5 things National Accounts Executives need to know about a possible Ascension/Providence St. Joseph merger
During a quiet Sunday evening, a bombshell dropped in the healthcare contracting news arena. Two huge IDNs are in talks to merge. It is ironic, because last Thursday I did a webinar in partnership with Definitive Healthcare titled “The impact of IDN and GPO consolidation on the healthcare industry.”
In this webinar, I discussed huge mergers like;
- CVS buying Aetna for $69 billion
- United Health’s Optum buying Devita, that serves 1.7 million patients through 300 clinics
- Advocate and Aurora combing to make the 10th largest IDN
When I presented these, I thought they were game changers. Then I saw the Ascension/Providence St. Joseph news!
The most common question I get from industry stakeholders is “How many IDNs will we have when this era of consolidation ends?” In fact, I posed that exact question to the readers of National Accounts Weekly in a recent survey. I will publish the results in the December 13 edition. If you would like to participate in the survey, click here: http://bit.ly/2Auuzcg
I assembled the following list for all those National Accounts Executives that cover the any of the current Ascension, Providence St. Joseph facilities.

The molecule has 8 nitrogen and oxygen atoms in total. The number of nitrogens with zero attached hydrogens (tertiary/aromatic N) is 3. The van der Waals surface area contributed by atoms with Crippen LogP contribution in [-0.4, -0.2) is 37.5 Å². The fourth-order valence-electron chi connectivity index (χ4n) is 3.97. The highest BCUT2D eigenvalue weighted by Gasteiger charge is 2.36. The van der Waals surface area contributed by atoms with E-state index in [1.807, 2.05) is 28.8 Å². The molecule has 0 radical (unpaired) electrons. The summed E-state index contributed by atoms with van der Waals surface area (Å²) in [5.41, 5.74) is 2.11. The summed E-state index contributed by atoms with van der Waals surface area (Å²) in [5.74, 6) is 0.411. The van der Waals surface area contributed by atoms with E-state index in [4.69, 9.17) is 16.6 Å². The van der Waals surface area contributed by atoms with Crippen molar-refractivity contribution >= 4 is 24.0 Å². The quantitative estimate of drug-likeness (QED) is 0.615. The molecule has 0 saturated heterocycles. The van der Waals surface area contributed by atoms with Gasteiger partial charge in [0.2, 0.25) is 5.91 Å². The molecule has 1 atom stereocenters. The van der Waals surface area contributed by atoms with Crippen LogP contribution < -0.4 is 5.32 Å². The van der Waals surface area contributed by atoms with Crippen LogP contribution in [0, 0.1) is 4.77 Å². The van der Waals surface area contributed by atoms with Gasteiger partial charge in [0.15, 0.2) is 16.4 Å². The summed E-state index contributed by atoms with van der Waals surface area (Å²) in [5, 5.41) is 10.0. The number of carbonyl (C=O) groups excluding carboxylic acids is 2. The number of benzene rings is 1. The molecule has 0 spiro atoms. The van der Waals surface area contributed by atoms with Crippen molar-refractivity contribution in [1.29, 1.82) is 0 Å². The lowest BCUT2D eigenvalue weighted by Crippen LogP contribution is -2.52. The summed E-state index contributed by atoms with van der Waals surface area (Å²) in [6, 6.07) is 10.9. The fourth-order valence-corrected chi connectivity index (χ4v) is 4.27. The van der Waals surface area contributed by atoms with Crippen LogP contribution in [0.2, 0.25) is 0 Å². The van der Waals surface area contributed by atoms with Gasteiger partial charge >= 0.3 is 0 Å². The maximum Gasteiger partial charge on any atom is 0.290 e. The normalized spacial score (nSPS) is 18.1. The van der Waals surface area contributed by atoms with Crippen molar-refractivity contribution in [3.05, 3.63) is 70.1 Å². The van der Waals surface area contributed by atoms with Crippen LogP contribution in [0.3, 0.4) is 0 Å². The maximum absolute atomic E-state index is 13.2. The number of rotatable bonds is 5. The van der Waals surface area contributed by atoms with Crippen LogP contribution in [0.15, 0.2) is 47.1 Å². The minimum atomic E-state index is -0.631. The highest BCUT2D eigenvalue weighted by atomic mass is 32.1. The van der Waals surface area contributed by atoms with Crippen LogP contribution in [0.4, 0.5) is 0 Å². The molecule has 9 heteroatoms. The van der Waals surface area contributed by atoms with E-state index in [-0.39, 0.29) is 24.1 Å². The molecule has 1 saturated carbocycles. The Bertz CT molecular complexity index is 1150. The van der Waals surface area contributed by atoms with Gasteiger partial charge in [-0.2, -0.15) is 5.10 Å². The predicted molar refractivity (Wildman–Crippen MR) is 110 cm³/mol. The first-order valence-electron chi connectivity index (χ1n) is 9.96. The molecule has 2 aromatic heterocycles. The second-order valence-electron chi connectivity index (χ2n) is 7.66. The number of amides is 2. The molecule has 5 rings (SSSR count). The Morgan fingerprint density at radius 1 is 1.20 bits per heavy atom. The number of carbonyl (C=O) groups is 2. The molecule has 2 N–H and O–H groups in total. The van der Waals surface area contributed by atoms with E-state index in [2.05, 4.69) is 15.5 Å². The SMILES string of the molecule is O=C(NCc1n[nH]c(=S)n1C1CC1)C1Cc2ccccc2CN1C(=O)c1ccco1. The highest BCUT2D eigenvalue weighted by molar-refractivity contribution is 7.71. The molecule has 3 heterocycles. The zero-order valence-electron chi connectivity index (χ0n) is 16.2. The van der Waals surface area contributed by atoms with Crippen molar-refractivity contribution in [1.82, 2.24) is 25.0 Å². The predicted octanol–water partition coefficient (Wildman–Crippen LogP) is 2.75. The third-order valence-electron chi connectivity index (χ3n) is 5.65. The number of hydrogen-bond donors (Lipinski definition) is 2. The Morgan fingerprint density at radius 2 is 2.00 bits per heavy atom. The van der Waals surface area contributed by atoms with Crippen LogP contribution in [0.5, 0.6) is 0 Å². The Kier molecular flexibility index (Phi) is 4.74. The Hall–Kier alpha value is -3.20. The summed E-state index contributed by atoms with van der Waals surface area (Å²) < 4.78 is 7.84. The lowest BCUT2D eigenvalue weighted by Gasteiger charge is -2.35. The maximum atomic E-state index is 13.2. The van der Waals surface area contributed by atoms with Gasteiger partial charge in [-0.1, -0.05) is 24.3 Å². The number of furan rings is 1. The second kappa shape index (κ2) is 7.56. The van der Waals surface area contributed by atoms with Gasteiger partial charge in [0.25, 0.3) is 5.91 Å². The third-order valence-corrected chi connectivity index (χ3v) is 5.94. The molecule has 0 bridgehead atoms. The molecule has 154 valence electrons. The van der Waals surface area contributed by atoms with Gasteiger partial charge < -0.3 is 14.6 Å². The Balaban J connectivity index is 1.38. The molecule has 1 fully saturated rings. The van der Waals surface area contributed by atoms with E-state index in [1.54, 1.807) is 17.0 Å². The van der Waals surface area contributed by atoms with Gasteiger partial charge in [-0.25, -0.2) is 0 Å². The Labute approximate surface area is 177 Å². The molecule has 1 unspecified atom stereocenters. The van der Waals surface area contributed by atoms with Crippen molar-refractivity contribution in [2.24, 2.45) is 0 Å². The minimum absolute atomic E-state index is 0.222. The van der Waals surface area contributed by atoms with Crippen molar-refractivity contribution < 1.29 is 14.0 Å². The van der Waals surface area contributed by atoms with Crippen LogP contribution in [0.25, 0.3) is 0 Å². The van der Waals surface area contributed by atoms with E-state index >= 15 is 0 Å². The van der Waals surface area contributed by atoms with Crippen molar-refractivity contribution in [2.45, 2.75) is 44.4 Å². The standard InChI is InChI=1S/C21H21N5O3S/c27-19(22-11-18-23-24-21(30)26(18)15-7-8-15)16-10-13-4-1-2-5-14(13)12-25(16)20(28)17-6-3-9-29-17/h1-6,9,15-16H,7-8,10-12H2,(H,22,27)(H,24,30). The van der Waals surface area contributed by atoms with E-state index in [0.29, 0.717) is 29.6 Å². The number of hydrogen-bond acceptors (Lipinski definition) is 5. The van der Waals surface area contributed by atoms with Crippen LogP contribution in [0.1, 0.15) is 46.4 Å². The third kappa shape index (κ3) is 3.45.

5 things National Accounts Executives need to know about a possible Ascension/Providence St. Joseph merger:
- By the numbers, this merger will result in the following:
- 191 hospitals
- $45 billion in revenue
- Operate in 27 states
- This would create the largest IDN in the United States.
- This could be a watershed moment in the face off between providers and payers. The ultimate play in size versus size. Who will win? The price setter or the payment setter?
- Ascension’s The Resource Group could become the nation’s 4th largest GPO. If Providence St. Joseph moves a small amount of their purchases to The Resource Group, they will easily pass Intalere as the 4th largest GPO by volume. Currently, The Resource Group manages $8 billion in spend for Ascension.
- This huge deal may very well trigger more large mergers to chase much needed economies of scale in pursuit of tax savings as a result of possible tax reform. The proposed tax bill takes away the ability for non-for profits systems to access debt tax free, thus increasing their cost to borrow capital.